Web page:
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Chapter 7 and Chapter 8

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  1. Chapter 7 and Chapter 8

  2. Inference for the Mean of a Population – Part 1 Chapter 7.1 (omit sign test pp 469 – 470)

  3. The situation where  is not known • If  is known then the std deviation of the sample mean is given by /sqrt(n) • We now consider the more realistic situation where  is not known. In effect, we estimate  using, s, the sample standard deviation.

  4. t-table (Table D)

  5. Using the t-table

  6. Example: The following data are the amounts of vitamin C, measured in mg. per 100 grams of blend (dry basis) for a random sample of size 8 from a production run: 26,31,23,22,11,22,14,31 We want a 95% c.i. for µ, the mean vitamin C content produced during this run.

  7. Example: A random sample of 10 one-bedroom apartment rental ads from your local newspaper has these monthly rents (dollars): 500,650,600,505,450,550,515,495,650,395. Do these data give good reason to believe that the mean rent of all advertised one apartments is greater than $500 per month?

  8. Matched Pairs • Here are some sales before and after a motivational course. Does the course appear to be effective in increasing sales?

  9. A statistical procedure is said to be robust if the probability calculations required are insensitive to violations of the assumptions made: For t: n < 15: use t if data is clearly close to normal. If clearly non-normal or outliers are present do not use t. 40>=n ≥ 15: can use t except in presence of outliers or strong skewness. Large samples: can use t procedures even for clearly skewed data when sample size is large, roughly n ≥ 40. Robustness of the t procedures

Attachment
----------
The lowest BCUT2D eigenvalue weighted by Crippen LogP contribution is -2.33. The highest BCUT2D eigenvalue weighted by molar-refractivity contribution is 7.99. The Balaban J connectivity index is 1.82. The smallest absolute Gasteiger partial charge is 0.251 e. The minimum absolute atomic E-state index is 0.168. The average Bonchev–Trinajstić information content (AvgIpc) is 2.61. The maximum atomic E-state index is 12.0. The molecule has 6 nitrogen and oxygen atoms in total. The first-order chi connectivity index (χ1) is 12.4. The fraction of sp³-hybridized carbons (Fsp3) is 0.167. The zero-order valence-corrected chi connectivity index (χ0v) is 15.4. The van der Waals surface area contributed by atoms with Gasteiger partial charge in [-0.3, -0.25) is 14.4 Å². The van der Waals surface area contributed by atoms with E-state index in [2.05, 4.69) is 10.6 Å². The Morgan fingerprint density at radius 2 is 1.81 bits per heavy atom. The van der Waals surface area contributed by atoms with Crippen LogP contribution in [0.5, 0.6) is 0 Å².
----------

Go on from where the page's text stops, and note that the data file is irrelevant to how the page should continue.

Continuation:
10. Inference for the Mean of a Population – Part 2: Comparing Two Means Chapter 7.2 (omit pp 498- 503)

  11. Want to compare means of two populations Can use c.i. or hypothesis tests. Many specialized procedures -- depending on data and underlying distributions. We’ll look at some of the most important ones. Overview

  12. We assume variances are known and normal population. Doesn’t happen often in practice Can do hypothesis tests and compute p-values as in Ch 6. Example: sigma1 =20, sigma 2 =30, n1 = 120, n2 = 150, x1bar = 67.3, x2 bar = 72.0 H0: mu1- mu2 = 0. Ha: mu1-mu2 ≠0 (a) Compute the z statistic and p-value. (b) Get a 95% c.i for mu1- mu2 The idealized situation

  13. The most common situation. We use sample standard deviations to estimate sigma1 and sigma2. Two sample t-procedures

  14. The purchasing department has suggested that all new computer monitors for your company should have flat screens. You want to be sure employees like them. The next 20 employees needing screens are randomly divided into two groups, with 10 in each group. 10 get flat screens, the other 10 get conventional monitors. One month after receiving the monitors, the employees rate their satisfaction with their monitors on a scale from 1 to 5 by responding to the question “I like my new monitor ( 1= strongly disagree, 5 = strongly agree). Flat screen employees have an average satisfaction of 4.6 with std dev of 0.7. The employees with the standard monitors have an average 3.2 with a standard deviation of 1.6. (a) Give a 95% c.i for the difference in mean satisfaction scores for all employees. What about a hypothesis test for comparing the two means? Example